Comal Independent School District Superintendent Andrew Kim walked the halls of one of his elementary schools Monday, the tragic events in Newtown, Conn., not far from his mind.
"We're just reviewing our assessments of all our campuses and their safety procedures to make sure no improvements are needed," said Kim, adding that if any shortcomings are found, they will be fixed immediately.
It's a walk being taken by administrators and law enforcement personnel throughout the area after 27 people were killed at Sandy Hook Elementary School on Friday.
"We consistently do drills covering everything from shootings to bomb threats," said Aubrey Chancellor, spokeswoman for North East Independent School District.
Chancellor added that all staff are required to receive outside training as well, including watching a state-produced video about critical actions that should be taken in the first minutes of an active-shooter situation.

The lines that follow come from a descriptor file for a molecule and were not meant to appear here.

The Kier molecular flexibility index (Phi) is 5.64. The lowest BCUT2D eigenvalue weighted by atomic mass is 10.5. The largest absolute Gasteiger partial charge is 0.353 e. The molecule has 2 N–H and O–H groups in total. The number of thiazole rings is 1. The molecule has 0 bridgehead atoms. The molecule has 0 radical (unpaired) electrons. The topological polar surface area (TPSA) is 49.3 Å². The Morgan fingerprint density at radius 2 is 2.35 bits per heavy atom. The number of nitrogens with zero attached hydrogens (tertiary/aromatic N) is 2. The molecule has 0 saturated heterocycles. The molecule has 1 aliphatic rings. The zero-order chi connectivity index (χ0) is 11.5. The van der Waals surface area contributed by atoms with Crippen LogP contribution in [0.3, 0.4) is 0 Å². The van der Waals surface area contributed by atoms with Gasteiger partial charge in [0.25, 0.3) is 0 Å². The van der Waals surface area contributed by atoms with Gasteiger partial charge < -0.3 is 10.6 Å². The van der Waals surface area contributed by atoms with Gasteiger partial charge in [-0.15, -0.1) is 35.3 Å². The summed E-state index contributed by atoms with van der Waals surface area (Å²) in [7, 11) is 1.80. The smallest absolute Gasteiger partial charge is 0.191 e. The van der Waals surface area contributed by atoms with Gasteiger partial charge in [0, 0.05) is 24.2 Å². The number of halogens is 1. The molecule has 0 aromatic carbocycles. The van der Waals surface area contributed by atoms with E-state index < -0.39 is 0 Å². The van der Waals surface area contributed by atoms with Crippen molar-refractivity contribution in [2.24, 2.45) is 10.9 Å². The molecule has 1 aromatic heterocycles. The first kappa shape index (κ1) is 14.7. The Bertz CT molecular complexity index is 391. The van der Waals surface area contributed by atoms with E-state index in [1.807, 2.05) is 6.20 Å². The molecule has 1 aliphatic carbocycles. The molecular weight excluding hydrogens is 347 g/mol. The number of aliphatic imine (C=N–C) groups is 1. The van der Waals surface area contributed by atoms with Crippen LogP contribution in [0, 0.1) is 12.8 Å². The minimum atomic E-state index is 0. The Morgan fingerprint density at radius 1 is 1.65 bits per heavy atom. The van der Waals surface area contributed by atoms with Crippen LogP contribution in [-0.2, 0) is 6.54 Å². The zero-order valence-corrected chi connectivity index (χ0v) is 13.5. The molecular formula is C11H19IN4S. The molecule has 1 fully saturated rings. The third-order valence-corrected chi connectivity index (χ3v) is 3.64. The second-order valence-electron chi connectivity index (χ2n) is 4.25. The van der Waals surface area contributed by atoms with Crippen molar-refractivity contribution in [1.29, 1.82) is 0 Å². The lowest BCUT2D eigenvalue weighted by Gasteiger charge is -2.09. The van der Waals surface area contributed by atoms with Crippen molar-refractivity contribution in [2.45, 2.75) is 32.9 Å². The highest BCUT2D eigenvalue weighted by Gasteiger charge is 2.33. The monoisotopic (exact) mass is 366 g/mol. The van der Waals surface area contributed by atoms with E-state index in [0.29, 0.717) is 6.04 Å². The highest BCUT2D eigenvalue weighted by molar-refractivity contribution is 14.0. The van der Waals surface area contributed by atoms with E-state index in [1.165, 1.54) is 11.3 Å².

Kim said his district relies heavily on technology for safety as well, highlighting security cameras whose real-time feeds can be pulled up on iPads by district officials and local law enforcement.
"It's all about making sure the right resources are aligned to keep our children safe," said Kim.
San Antonio, Northside, Judson and several school districts in the area have released similar statements in recent days about reviewing their existing safety protocols.
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